By 1691 Sr Maria was finally free of the darkness and began experiencing supernatural lights with greater intensity. Sublime visions of Christ and heavenly inhabitants resumed, along with other mystical gifts such as Prophecy, the Stigmata and the Fragrance of Sanctity. It was reported that the beautiful scent that constantly surrounded her was so obvious, that the other nuns could track her whereabouts by following the aroma she left in her wake. The Blessed, on her part, took to carrying small bundles of flowers and spices to try to disguise the heavenly scent but to no avail – it increased on feast days and during times when she was ill and unable to take precautions, to disguise the fragrance. Even things she handled, were imbued with the delightful scent!
Noting her many virtues and fine example of Carmelite spirituality, the community elected Sr Maria to the post of novice mistress in 1691 then prioress in 1694. Word soon spread outside of the monastery about the extraordinary prioress and people began seeking her counsel and prayers, including the reigning king of the region, Vittorio Amadeo II of the royal house of Savoy and other members of the nobility. Vocations to the Carmel of St Cristina increased, which necessitated the founding of another monastery in nearby Moncalieri in 1703, with the encouragement from Blessed Sebastian Valfrè CO (1629-1710). Sr Maria had hoped to transfer there, to be away from the centre of the limelight but the king explicitly forbade her to ever leave Turin, due to his dependence on her advice and his devotion to her.
Public esteem for the prioress reached a pinnacle in 1696 when the city was besieged by an invading army. She publicly announced that the city would be saved if people turned to St Joseph, for help, which they did. Turin was liberated and, in gratitude, St Joseph was proclaimed the Patron Saint of the city by the king. Similarly, in 1706 when the French besieged the city, the citizens and royals turned to the intercession of their resident mystic – the nun invoked the Holy Virgin’s protection and the city’s army was again victorious. At Sr Mary’s urging, a church – the great Basilica of the Superga (Superga is a Hill in Turin) – was built to commemorate the victory and to honour Our Lady.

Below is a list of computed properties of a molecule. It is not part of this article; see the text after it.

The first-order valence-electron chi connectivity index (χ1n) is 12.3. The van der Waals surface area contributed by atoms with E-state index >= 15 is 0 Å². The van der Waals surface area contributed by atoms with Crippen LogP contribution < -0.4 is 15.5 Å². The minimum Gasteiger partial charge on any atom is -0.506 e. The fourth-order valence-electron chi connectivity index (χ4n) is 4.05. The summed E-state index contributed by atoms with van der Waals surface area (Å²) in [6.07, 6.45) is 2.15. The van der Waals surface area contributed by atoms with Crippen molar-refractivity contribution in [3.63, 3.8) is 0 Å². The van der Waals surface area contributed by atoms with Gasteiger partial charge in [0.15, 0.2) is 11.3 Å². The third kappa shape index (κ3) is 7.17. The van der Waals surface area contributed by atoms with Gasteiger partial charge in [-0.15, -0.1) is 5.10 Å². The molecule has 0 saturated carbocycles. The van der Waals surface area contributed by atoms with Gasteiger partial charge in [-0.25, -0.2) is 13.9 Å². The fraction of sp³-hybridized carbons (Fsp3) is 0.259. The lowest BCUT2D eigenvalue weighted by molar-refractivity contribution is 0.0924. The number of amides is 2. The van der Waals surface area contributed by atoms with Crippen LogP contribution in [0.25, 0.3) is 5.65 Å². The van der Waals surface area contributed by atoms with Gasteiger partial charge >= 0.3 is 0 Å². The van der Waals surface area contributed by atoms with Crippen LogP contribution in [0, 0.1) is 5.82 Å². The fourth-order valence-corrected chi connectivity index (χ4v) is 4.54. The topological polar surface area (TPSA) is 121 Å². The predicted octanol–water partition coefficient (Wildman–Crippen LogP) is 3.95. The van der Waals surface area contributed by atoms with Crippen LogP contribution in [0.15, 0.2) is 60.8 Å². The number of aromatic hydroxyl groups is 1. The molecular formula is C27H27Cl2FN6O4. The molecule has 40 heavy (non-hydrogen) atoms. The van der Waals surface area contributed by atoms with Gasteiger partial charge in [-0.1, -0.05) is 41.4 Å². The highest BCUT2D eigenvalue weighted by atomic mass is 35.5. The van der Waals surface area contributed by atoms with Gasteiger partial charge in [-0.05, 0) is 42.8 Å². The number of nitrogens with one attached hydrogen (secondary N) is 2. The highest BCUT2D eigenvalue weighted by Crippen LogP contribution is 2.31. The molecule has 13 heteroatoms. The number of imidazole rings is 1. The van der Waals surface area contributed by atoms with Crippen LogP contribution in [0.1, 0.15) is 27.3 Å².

Sr Maria of the Angels died peacefully in her monastery on 16 December 1717, after living a productive life of prayer, self-sacrifice and service to her beloved people. She was 56-years-old at the time of her death and all of Turin mourned the passing of she, who had saved them from wars and even a plague in 1714.
At the instigation of King Vittorio, the holy nun’s Cause for Canonisation was started just a few years after the death of Sr Maria. Pope Pius IX declared her a Blessed on 25 April 1865 but a second miracle has yet to be officially recognised for the prioress to reach sainthood. Let us pray for her speedy Canonisation.